(Bloomberg) -- Jamie Dimon had a pair of surprises when he dialed into a conference call with a group of JPMorgan Chase & Co.’s wealth advisers: He was at Windsor Castle, and oh, he’s boosting their compensation.
The largest U.S. bank is revamping its 20-year-old pay structure for J.P. Morgan Advisors, a traditional broker business that a few months ago said it aims to double headcount to about 1,000. The chief executive officer told staff the new system is coming, before a meeting with the Queen, according to people with knowledge of the conversation. The changes aim to encourage advisers to stick with the bank.
“We are making this the best place to build your practice and serve your clients for your whole career,” Dimon told participants on the call. “It’s not just hiring more advisers and updating compensation. It’s the creation of concierge services, improved products, investing in talent and marketing.”
The move comes amid pressure on Wall Street to boost pay as the pandemic spurs client demand and business, drives up profits and forces financial industry leaders to ensure their workforces aren’t vulnerable to poaching by competitors. JPMorgan said last week its expenses will probably climb in 2022 as it pays more.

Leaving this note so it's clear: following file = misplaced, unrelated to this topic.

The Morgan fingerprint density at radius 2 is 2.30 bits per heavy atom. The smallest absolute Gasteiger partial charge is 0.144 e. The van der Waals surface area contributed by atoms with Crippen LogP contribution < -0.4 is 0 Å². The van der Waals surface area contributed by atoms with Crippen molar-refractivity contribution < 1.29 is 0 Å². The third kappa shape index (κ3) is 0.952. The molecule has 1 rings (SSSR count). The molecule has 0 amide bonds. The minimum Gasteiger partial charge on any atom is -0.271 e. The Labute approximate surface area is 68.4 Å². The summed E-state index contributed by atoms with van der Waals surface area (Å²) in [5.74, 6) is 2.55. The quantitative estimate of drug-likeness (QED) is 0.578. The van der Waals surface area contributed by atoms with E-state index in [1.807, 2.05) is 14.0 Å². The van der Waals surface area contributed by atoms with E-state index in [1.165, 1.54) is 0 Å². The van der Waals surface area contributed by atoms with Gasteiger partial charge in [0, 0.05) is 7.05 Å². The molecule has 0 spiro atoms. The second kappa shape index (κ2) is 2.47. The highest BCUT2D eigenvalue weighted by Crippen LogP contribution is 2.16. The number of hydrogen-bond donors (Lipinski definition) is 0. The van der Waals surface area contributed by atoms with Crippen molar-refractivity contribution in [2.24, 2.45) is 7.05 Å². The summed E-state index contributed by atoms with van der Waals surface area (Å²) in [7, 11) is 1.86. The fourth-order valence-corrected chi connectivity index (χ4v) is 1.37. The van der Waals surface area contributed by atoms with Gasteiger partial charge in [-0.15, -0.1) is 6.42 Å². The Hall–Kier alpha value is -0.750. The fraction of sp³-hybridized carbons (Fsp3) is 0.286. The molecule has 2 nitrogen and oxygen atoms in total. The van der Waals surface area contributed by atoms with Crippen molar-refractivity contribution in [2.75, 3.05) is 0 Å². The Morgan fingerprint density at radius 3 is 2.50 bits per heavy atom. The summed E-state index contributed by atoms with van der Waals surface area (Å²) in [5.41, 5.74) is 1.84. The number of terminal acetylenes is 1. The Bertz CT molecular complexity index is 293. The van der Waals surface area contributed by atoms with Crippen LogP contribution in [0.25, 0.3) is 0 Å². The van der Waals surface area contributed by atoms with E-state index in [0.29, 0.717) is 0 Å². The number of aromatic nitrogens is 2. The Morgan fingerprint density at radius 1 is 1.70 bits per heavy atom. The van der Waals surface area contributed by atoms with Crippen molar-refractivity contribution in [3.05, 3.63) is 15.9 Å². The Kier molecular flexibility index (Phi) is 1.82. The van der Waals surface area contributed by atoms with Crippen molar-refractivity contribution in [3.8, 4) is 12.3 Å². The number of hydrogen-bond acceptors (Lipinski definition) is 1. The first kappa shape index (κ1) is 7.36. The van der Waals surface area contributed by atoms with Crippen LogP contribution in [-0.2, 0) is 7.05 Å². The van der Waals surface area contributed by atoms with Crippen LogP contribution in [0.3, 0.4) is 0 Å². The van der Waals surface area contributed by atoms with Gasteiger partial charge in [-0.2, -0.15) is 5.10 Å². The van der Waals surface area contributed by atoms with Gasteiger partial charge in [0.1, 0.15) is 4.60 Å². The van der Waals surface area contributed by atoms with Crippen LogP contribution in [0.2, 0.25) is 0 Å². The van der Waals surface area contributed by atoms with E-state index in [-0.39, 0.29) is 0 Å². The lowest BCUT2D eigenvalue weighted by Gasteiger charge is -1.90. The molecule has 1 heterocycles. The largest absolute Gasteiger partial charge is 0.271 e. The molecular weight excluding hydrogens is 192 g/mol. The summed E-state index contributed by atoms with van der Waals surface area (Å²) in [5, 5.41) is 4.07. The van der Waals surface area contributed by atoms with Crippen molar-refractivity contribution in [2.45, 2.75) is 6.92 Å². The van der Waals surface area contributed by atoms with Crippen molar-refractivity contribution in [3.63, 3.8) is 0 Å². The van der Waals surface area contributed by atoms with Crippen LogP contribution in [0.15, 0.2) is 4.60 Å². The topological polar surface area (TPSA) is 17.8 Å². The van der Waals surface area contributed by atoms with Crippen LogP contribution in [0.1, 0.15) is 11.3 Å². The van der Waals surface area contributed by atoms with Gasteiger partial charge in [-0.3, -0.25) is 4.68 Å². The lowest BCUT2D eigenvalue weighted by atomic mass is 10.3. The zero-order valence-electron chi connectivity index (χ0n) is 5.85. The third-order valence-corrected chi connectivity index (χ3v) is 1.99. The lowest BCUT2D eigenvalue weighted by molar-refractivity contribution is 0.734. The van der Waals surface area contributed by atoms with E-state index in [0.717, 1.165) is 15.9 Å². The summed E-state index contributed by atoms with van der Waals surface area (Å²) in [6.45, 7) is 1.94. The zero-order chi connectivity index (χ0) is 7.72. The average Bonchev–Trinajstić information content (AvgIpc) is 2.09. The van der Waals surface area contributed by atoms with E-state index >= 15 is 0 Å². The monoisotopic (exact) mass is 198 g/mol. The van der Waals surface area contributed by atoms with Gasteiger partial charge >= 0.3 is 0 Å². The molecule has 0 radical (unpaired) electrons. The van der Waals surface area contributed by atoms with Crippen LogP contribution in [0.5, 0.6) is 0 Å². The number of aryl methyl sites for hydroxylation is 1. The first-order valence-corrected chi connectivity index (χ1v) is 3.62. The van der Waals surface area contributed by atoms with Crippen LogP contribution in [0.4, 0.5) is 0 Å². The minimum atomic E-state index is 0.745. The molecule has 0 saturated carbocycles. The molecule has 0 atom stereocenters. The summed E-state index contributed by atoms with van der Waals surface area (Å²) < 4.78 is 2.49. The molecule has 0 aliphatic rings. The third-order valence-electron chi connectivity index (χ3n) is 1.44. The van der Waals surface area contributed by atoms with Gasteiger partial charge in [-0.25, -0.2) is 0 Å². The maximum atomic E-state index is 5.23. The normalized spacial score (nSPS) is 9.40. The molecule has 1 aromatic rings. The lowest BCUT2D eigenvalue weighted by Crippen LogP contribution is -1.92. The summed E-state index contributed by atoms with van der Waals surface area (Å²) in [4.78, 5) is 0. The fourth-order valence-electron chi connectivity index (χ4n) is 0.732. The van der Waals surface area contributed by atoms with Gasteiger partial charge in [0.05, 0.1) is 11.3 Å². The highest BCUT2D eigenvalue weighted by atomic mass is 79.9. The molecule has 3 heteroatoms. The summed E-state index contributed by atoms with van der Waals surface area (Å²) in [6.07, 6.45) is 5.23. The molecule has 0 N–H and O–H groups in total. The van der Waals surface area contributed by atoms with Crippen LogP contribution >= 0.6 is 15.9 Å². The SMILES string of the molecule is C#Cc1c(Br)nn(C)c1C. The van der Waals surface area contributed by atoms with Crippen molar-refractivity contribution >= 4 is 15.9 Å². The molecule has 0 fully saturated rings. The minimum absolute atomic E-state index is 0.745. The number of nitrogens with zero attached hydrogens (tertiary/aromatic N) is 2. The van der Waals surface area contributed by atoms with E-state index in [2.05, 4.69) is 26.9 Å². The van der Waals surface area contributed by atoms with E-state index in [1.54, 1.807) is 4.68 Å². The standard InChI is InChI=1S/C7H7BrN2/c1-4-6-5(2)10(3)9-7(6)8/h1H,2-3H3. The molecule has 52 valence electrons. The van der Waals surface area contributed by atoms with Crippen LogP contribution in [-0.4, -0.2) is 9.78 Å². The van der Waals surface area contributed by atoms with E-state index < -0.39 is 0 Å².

The overhauled compensation structure is tied to revenue production, according to a memo sent to staff on Tuesday. It features a length-of-service award for high performers with additional revenue, to be paid in restricted stock units. Another component, also paid in RSUs, will reward advisers with high flows from retail clients.
JPMorgan absorbed the brokerage unit from Bear Stearns during the 2008 financial crisis. It was folded into a newly created unit under Kristin Lemkau in 2019. Earlier this year, JPMorgan tapped Phil Sieg, a former Bank of America Corp. executive, to lead the business.